Meat processing plants pose many hidden hazards

On Behalf of | Mar 28, 2019 | Workplace Accidents |

Meatpacking facilities nationwide, including Illinois, are hazardous work environments. Even after improvement, employees in this industry continue to suffer a variety of on-the-job injuries. If you work in such a facility, you might be smart to learn about all the potential injury risks and take precautions.

The hazards start with threats posed by animals before the stunning process, by the stun gun, or while hoisting 2,000-pound carcasses. Crippling back, wrist, hand and arm injuries seem to be par for the course on the processing line, and so are cuts and lacerations. Cleaning solvents and heat-sealing machines can cause burns, and improper lockout/tagout procedures can lead to severed hands or fingers, not to mention the fall risks on slippery floors.

Obvious and hidden hazards

Some dangers with which you deal pose obvious risks that will make you cautious. You will recognize the risks of lifting heavy carcasses, and you should take care when working with sharp knives. If you work with, or near, head and bone splitters, jaw and snout pullers, cleavers, band saws and other carcass-processing equipment, you will be aware of the dangers they pose. Some hazards are not evident, and often only recognized after they cause injury or illness, and it is crucial for you to take note of those risks.

Cumulative Trauma Disorders

The repetitive use of muscles and tendons can cause tendonitis, which happens when the tendon sheath becomes inflamed. However, the most commonly suffered repetitive motion injury is carpal tunnel syndrome, and the following might help you to take precautions:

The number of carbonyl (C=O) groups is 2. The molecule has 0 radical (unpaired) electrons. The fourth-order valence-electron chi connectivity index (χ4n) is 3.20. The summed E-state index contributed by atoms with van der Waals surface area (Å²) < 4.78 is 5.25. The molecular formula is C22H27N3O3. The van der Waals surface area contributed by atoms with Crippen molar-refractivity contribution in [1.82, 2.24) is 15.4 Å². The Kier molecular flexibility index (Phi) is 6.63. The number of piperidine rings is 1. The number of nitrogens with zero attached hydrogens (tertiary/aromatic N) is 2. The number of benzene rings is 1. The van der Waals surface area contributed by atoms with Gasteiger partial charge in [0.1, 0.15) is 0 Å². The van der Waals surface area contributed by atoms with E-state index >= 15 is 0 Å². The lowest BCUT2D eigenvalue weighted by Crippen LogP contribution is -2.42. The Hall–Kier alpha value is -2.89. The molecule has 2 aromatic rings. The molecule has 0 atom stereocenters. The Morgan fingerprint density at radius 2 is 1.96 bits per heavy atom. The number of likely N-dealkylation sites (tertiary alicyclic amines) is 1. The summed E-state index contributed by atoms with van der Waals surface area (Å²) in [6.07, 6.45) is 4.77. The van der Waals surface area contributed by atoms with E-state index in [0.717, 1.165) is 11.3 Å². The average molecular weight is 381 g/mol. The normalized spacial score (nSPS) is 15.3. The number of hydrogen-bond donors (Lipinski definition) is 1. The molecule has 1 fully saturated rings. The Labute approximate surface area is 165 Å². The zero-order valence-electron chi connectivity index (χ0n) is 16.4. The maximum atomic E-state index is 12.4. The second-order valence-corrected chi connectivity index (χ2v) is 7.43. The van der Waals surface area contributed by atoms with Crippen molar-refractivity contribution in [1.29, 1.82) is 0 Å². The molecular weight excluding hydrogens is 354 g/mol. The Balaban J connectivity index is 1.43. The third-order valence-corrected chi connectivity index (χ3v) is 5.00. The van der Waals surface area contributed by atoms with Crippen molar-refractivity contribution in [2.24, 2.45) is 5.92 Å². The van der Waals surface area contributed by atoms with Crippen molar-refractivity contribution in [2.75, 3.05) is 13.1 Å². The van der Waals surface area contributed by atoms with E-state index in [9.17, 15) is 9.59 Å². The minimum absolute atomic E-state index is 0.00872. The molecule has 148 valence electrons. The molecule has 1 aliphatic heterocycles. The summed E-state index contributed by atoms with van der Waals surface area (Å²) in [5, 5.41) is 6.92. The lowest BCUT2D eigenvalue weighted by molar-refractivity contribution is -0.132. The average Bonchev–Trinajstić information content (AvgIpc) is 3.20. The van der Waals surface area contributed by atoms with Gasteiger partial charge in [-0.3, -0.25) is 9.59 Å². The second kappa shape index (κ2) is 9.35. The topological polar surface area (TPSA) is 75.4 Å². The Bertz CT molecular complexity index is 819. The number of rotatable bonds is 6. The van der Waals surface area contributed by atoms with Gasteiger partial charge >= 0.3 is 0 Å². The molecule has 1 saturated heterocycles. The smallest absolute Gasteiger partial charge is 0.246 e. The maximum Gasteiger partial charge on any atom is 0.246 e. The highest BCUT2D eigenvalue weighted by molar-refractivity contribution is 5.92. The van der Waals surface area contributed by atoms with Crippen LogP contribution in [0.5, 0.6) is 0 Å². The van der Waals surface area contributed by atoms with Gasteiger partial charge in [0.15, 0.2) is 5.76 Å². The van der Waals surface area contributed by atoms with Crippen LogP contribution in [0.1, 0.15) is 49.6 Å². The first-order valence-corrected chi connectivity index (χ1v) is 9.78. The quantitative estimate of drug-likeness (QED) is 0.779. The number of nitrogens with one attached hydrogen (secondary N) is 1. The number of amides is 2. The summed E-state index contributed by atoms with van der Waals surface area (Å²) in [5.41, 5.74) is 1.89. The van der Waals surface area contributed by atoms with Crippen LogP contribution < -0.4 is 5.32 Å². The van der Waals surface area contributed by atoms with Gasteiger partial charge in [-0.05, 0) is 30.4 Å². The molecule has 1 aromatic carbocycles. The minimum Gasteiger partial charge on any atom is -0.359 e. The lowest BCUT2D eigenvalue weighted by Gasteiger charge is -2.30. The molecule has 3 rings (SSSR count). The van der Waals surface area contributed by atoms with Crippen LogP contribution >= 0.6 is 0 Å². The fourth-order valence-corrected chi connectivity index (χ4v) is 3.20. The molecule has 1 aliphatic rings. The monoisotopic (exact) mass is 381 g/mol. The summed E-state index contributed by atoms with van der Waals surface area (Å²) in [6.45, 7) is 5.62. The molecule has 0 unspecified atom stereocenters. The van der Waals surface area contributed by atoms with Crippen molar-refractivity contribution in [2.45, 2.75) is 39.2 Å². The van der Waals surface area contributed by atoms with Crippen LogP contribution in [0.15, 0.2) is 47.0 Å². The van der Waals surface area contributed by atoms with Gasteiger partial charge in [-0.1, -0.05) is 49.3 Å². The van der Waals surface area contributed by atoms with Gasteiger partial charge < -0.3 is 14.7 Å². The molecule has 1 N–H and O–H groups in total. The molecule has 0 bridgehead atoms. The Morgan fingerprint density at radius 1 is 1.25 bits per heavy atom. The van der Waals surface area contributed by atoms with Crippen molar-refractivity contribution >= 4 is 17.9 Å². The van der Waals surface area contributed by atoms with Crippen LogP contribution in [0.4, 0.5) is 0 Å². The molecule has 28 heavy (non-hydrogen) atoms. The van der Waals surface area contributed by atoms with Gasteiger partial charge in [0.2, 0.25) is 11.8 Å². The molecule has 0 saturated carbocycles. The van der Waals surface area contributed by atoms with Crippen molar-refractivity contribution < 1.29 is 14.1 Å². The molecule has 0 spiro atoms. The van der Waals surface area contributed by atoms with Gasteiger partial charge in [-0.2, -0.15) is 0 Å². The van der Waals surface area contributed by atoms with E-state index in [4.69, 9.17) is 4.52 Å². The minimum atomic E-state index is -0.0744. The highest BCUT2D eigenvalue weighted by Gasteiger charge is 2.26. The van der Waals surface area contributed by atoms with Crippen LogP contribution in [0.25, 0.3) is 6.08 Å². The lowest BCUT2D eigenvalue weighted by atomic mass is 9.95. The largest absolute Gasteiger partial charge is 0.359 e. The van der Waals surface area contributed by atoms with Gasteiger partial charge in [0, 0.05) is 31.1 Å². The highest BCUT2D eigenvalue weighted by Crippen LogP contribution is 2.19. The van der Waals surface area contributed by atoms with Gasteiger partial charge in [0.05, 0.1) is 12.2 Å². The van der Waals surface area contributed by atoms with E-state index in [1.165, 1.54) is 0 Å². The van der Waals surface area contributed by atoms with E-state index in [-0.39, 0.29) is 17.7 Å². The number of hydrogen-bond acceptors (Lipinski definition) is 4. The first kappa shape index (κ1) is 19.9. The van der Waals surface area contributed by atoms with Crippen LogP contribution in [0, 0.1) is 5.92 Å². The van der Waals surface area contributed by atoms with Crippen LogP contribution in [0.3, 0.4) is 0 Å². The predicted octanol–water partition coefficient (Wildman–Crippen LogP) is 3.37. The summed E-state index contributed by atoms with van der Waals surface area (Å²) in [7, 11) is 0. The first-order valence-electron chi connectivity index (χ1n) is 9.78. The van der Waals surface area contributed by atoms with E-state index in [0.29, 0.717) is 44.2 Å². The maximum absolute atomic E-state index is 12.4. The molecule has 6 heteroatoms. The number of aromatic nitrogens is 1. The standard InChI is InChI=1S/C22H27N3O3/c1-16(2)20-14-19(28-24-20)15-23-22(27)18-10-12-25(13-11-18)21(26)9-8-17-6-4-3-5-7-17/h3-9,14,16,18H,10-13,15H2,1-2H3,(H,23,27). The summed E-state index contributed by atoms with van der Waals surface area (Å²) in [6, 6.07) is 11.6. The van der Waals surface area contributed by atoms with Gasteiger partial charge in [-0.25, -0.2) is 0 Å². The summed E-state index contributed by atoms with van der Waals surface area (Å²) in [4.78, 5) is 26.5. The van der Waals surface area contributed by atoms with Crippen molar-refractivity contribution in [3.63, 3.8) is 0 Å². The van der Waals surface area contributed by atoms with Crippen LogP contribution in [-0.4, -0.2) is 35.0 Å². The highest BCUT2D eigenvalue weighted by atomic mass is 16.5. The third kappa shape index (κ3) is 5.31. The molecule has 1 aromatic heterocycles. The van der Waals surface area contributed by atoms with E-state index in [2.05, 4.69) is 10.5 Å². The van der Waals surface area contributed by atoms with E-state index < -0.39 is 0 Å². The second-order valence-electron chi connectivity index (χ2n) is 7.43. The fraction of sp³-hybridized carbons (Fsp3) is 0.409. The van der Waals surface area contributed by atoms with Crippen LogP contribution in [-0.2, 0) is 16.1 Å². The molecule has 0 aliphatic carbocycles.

• Cause: Repetitive motions like bending your wrists and using your hands to grip, twist or squeeze.
  • Impact: Overuse causes the swelling of tendons that run through the carpal tunnel in your wrist, resulting in painful pressure.
  • Symptoms: It might start with tingling in your thumb and some other fingers, and if you do not seek medical treatment, you could suffer chronic pain and permanent numbness and weakness in your hands, shoulders and elbows.

Toxic substances

You might not even be aware of your exposure to the following substances and the risks they pose:

  • Ammonia: This pungently smelling gas serves as a cleaning compound and as refrigerants, known as anhydrous liquid ammonia, which could leak from refrigeration pipes. It is corrosive, and it can cause skin burns, eye irritation, burning throat, headaches, vomiting and nausea, and if you cannot escape exposure to the gas, it could cause bronchitis, pneumonia or death.
  • Carbon dioxide: This gas may be present in the air in storage areas containing dry ice. If you inhale high levels of it, you might suffer dizziness, headache, nausea and vomiting, and it could even be fatal.
  • Carbon monoxide: This is an odorless gas typically present in smokehouses, and improper ventilation can cause similar symptoms as produced by carbon dioxide exposure, but it could also aggravate existing respiratory or heart disease.
  • Polyvinyl chloride: It is present in meat-wrap film, and dangerous thermal degradation happens upon its exposure to heat during the process of cutting it on a hot wire or using a heated sealing plate. You might experience eye, nose and throat irritation, and suffer wheezing, coughing, chest pains, nausea and breathing problems among other symptoms.

It might be wise to gain some knowledge about exposure to infectious diseases in the meat-processing industry, which include bacterial and fungal disease, and viral infections that could be life-threatening.

Your rights to compensation

Regardless of the type of severity of a work-related injury or illness, the state-regulated insurance program will likely cover any medical expenses that you incur when seeking treatment. An attorney who has experience in dealing with the Illinois workers’ compensation system can assist with the claims process and make sure that you also receive a wage-replacement package for lost work days.

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